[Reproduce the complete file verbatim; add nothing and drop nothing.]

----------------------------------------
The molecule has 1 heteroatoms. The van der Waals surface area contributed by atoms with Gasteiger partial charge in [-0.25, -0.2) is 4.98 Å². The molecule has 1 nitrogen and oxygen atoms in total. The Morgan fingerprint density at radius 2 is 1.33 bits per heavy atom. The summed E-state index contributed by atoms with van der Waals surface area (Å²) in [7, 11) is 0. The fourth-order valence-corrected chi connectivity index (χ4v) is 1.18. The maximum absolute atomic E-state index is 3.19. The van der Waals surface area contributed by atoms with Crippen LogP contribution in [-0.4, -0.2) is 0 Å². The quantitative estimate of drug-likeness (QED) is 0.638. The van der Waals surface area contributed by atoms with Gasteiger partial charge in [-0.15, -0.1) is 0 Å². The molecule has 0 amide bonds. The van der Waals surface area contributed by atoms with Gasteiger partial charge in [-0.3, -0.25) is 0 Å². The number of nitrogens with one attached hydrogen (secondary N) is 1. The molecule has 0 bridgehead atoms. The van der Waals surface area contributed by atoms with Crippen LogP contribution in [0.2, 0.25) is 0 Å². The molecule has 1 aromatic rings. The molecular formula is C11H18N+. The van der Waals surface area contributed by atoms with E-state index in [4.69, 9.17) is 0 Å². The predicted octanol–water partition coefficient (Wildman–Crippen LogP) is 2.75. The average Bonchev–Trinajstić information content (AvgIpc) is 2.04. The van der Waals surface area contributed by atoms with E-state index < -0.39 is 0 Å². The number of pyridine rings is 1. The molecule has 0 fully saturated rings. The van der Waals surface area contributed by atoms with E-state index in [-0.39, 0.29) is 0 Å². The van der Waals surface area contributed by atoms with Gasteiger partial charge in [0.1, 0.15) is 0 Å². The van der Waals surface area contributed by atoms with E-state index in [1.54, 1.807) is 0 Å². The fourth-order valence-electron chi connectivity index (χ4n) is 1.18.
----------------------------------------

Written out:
The molecule has 1 heteroatoms. The van der Waals surface area contributed by atoms with Gasteiger partial charge in [-0.25, -0.2) is 4.98 Å². The molecule has 1 nitrogen and oxygen atoms in total. The Morgan fingerprint density at radius 2 is 1.33 bits per heavy atom. The summed E-state index contributed by atoms with van der Waals surface area (Å²) in [7, 11) is 0. The fourth-order valence-corrected chi connectivity index (χ4v) is 1.18. The maximum absolute atomic E-state index is 3.19. The van der Waals surface area contributed by atoms with Crippen LogP contribution in [-0.4, -0.2) is 0 Å². The quantitative estimate of drug-likeness (QED) is 0.638. The van der Waals surface area contributed by atoms with Gasteiger partial charge in [-0.15, -0.1) is 0 Å². The molecule has 0 amide bonds. The van der Waals surface area contributed by atoms with Gasteiger partial charge in [-0.3, -0.25) is 0 Å². The number of nitrogens with one attached hydrogen (secondary N) is 1. The molecule has 0 bridgehead atoms. The van der Waals surface area contributed by atoms with Crippen LogP contribution in [0.2, 0.25) is 0 Å². The molecule has 1 aromatic rings. The molecular formula is C11H18N+. The van der Waals surface area contributed by atoms with E-state index in [4.69, 9.17) is 0 Å². The predicted octanol–water partition coefficient (Wildman–Crippen LogP) is 2.75. The average Bonchev–Trinajstić information content (AvgIpc) is 2.04. The van der Waals surface area contributed by atoms with E-state index < -0.39 is 0 Å². The number of pyridine rings is 1. The molecule has 0 fully saturated rings. The van der Waals surface area contributed by atoms with E-state index in [-0.39, 0.29) is 0 Å². The van der Waals surface area contributed by atoms with Gasteiger partial charge in [0.1, 0.15) is 0 Å². The van der Waals surface area contributed by atoms with E-state index in [1.54, 1.807) is 0 Å². The fourth-order valence-electron chi connectivity index (χ4n) is 1.18.